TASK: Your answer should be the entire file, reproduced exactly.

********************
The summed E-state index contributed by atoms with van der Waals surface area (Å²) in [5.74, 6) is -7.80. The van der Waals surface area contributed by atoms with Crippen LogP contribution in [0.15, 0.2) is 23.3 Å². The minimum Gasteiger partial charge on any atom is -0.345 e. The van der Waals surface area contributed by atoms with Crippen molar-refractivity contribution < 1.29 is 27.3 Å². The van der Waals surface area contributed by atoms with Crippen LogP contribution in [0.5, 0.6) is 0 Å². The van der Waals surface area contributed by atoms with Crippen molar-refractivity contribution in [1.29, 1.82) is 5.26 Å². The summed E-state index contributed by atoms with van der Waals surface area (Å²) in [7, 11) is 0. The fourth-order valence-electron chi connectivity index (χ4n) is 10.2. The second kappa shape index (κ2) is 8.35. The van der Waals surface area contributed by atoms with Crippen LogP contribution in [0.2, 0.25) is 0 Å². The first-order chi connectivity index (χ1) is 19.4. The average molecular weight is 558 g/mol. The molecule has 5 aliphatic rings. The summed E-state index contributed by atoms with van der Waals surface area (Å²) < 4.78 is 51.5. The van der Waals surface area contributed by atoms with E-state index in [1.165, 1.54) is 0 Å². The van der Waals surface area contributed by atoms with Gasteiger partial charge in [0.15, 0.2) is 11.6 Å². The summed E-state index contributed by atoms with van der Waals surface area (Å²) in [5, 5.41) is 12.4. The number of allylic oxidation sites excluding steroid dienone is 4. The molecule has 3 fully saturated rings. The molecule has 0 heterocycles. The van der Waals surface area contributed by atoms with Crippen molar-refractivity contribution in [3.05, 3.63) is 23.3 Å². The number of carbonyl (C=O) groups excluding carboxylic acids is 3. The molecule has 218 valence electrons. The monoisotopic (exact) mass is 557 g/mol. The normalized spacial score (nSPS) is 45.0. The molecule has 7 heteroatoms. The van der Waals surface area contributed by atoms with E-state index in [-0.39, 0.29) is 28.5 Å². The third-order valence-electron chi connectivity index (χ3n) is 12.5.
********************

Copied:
The summed E-state index contributed by atoms with van der Waals surface area (Å²) in [5.74, 6) is -7.80. The van der Waals surface area contributed by atoms with Crippen LogP contribution in [0.15, 0.2) is 23.3 Å². The minimum Gasteiger partial charge on any atom is -0.345 e. The van der Waals surface area contributed by atoms with Crippen molar-refractivity contribution < 1.29 is 27.3 Å². The van der Waals surface area contributed by atoms with Crippen LogP contribution in [0.5, 0.6) is 0 Å². The van der Waals surface area contributed by atoms with Crippen molar-refractivity contribution in [1.29, 1.82) is 5.26 Å². The summed E-state index contributed by atoms with van der Waals surface area (Å²) in [7, 11) is 0. The fourth-order valence-electron chi connectivity index (χ4n) is 10.2. The second kappa shape index (κ2) is 8.35. The van der Waals surface area contributed by atoms with Crippen LogP contribution in [0.2, 0.25) is 0 Å². The first-order chi connectivity index (χ1) is 19.4. The average molecular weight is 558 g/mol. The molecule has 5 aliphatic rings. The summed E-state index contributed by atoms with van der Waals surface area (Å²) < 4.78 is 51.5. The van der Waals surface area contributed by atoms with E-state index in [1.165, 1.54) is 0 Å². The van der Waals surface area contributed by atoms with Gasteiger partial charge in [0.15, 0.2) is 11.6 Å². The summed E-state index contributed by atoms with van der Waals surface area (Å²) in [5, 5.41) is 12.4. The number of allylic oxidation sites excluding steroid dienone is 4. The molecule has 3 fully saturated rings. The molecule has 0 heterocycles. The van der Waals surface area contributed by atoms with Crippen molar-refractivity contribution in [3.05, 3.63) is 23.3 Å². The number of carbonyl (C=O) groups excluding carboxylic acids is 3. The molecule has 218 valence electrons. The monoisotopic (exact) mass is 557 g/mol. The normalized spacial score (nSPS) is 45.0. The molecule has 7 heteroatoms. The van der Waals surface area contributed by atoms with E-state index in [-0.39, 0.29) is 28.5 Å². The third-order valence-electron chi connectivity index (χ3n) is 12.5.